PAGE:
When Commons leader Jacob Rees-Mogg gave evidence to the inquiry in April, he was “pushing in quite a different direction” from the prime minister’s current proposals, said Mr Bryant.
Susan Hawley, executive director at Spotlight on Corruption, told The Independent: “The government should be looking to implement the full recommendations made by the Committee on Standards in Public Life in 2018, some of which were highlighted as urgent by the committee – including bringing the register of MPs’ interests into the digital age and making it fully accessible.
“It is frankly extraordinary that the advice of this independent, taxpayer-funded body which provides expert advice based on full public consultations is being so routinely ignored.”
Sir Keir said Mr Johnson’s conversion to tighter rules on second jobs was “a significant victory” for Labour, but said he would press ahead with Wednesday’s vote in order to ensure the commitment is confirmed in parliament. He said any attempt by Mr Johnson to dodge the debate would “pile contempt upon contempt”.
Labour will also demand the release of papers relating to Mr Paterson’s work for PPE suppliers Randox, as well as an end to the “revolving door” of government ministers going to work for companies in sectors where they had previously legislated.
Downing Street sources indicated that Conservatives will table an amendment to Labour’s motion, which would allow Tory MPs to back the reforms without having to vote in favour of an opposition proposition.
But Labour’s shadow Commons leader Thangam Debbonaire said: “Boris Johnson has been backed into a corner and one minute accepts our motion in a letter to the Speaker, but then comes forward with an amendment that will remove the central part that guarantees that action will be taken. This is typical Tory dirty tricks.”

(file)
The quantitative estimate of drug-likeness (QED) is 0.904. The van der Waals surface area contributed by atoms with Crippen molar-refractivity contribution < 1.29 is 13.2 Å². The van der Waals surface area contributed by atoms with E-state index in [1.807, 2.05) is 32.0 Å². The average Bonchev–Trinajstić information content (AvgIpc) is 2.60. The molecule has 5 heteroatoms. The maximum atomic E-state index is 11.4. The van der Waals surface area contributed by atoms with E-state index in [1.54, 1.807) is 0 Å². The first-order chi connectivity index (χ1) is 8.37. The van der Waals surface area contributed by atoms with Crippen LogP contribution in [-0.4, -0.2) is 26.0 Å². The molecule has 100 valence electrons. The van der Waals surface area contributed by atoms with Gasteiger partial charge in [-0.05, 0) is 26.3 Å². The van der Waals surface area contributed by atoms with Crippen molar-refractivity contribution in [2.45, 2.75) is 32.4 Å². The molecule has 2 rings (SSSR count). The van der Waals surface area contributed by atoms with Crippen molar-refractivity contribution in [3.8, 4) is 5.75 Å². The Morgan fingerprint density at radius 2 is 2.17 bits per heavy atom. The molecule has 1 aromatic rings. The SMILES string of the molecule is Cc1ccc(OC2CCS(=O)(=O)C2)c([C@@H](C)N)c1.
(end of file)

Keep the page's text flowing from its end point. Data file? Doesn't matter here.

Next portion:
Meanwhile, senior Tories warned of backbench anger over the PM’s plans.
“There is a certain amount of disgruntlement over second jobs,” one former cabinet minister told The Independent. “I think it’s really important that parliament has people with a hinterland, not just professional politicians. I don’t think it’s unreasonable for people to have outside interests if they are not adversely affecting their parliamentary work.
“Boris will have some hard questions to answer at the meeting of the 1922 (committee of backbench Tories) on Wednesday evening.”
But veteran backbencher Michael Fabricant told The Independent that voters would take revenge on any MP who stood up against reform of the rules now.
“I doubt there will be a rebellion, but if there were it would be a small sectional interest,” he said. “Frankly, the writing has been on the wold for the last five years and anyone who resists this would be very foolish and the electorate will take their vengeance.”
SNP Westminster deputy leader Kirsten Oswald MP said Mr Johnson had “published these shoddy, half-baked proposals to distract media scrutiny from his government”.
But she said: “The reality is they wouldn’t begin to scratch the surface of dealing with the huge problem of Tory sleaze, cronyism and corruption that has engulfed Westminster.”